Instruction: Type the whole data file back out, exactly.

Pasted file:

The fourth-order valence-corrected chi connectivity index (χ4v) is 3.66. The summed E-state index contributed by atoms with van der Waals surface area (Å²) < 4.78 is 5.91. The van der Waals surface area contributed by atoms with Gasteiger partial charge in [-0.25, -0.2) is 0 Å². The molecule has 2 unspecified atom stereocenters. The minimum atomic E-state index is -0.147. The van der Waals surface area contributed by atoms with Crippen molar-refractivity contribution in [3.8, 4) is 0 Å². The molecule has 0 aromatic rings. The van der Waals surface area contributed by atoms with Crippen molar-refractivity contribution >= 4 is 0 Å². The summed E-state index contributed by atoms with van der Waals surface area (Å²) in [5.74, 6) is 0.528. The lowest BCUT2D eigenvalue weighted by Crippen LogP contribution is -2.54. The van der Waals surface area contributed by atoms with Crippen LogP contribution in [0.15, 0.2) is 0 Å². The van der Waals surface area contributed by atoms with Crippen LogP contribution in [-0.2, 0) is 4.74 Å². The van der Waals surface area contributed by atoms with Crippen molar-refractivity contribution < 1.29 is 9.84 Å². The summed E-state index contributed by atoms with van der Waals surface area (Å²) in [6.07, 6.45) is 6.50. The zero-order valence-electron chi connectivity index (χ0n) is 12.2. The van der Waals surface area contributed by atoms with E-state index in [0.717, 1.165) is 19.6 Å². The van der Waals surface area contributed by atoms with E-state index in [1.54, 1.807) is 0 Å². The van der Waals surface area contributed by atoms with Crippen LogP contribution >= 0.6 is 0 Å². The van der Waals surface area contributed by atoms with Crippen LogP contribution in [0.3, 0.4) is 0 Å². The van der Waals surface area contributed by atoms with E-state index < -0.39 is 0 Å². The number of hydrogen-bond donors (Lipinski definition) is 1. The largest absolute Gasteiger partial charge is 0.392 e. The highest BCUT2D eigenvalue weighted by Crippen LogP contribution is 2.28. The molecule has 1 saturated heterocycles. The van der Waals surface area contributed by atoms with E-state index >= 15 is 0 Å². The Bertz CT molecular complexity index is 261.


The fourth-order valence-corrected chi connectivity index (χ4v) is 3.66. The summed E-state index contributed by atoms with van der Waals surface area (Å²) < 4.78 is 5.91. The van der Waals surface area contributed by atoms with Gasteiger partial charge in [-0.25, -0.2) is 0 Å². The molecule has 2 unspecified atom stereocenters. The minimum atomic E-state index is -0.147. The van der Waals surface area contributed by atoms with Crippen molar-refractivity contribution in [3.8, 4) is 0 Å². The molecule has 0 aromatic rings. The van der Waals surface area contributed by atoms with Crippen molar-refractivity contribution >= 4 is 0 Å². The summed E-state index contributed by atoms with van der Waals surface area (Å²) in [5.74, 6) is 0.528. The lowest BCUT2D eigenvalue weighted by Crippen LogP contribution is -2.54. The van der Waals surface area contributed by atoms with Crippen LogP contribution in [0.15, 0.2) is 0 Å². The van der Waals surface area contributed by atoms with Crippen LogP contribution in [-0.2, 0) is 4.74 Å². The van der Waals surface area contributed by atoms with Crippen molar-refractivity contribution < 1.29 is 9.84 Å². The summed E-state index contributed by atoms with van der Waals surface area (Å²) in [6.07, 6.45) is 6.50. The zero-order valence-electron chi connectivity index (χ0n) is 12.2. The van der Waals surface area contributed by atoms with E-state index in [0.717, 1.165) is 19.6 Å². The van der Waals surface area contributed by atoms with E-state index in [1.54, 1.807) is 0 Å². The van der Waals surface area contributed by atoms with Crippen LogP contribution >= 0.6 is 0 Å². The van der Waals surface area contributed by atoms with Crippen LogP contribution in [0.3, 0.4) is 0 Å². The van der Waals surface area contributed by atoms with E-state index < -0.39 is 0 Å². The number of hydrogen-bond donors (Lipinski definition) is 1. The largest absolute Gasteiger partial charge is 0.392 e. The highest BCUT2D eigenvalue weighted by Crippen LogP contribution is 2.28. The molecule has 1 saturated heterocycles. The van der Waals surface area contributed by atoms with E-state index >= 15 is 0 Å². The Bertz CT molecular complexity index is 261.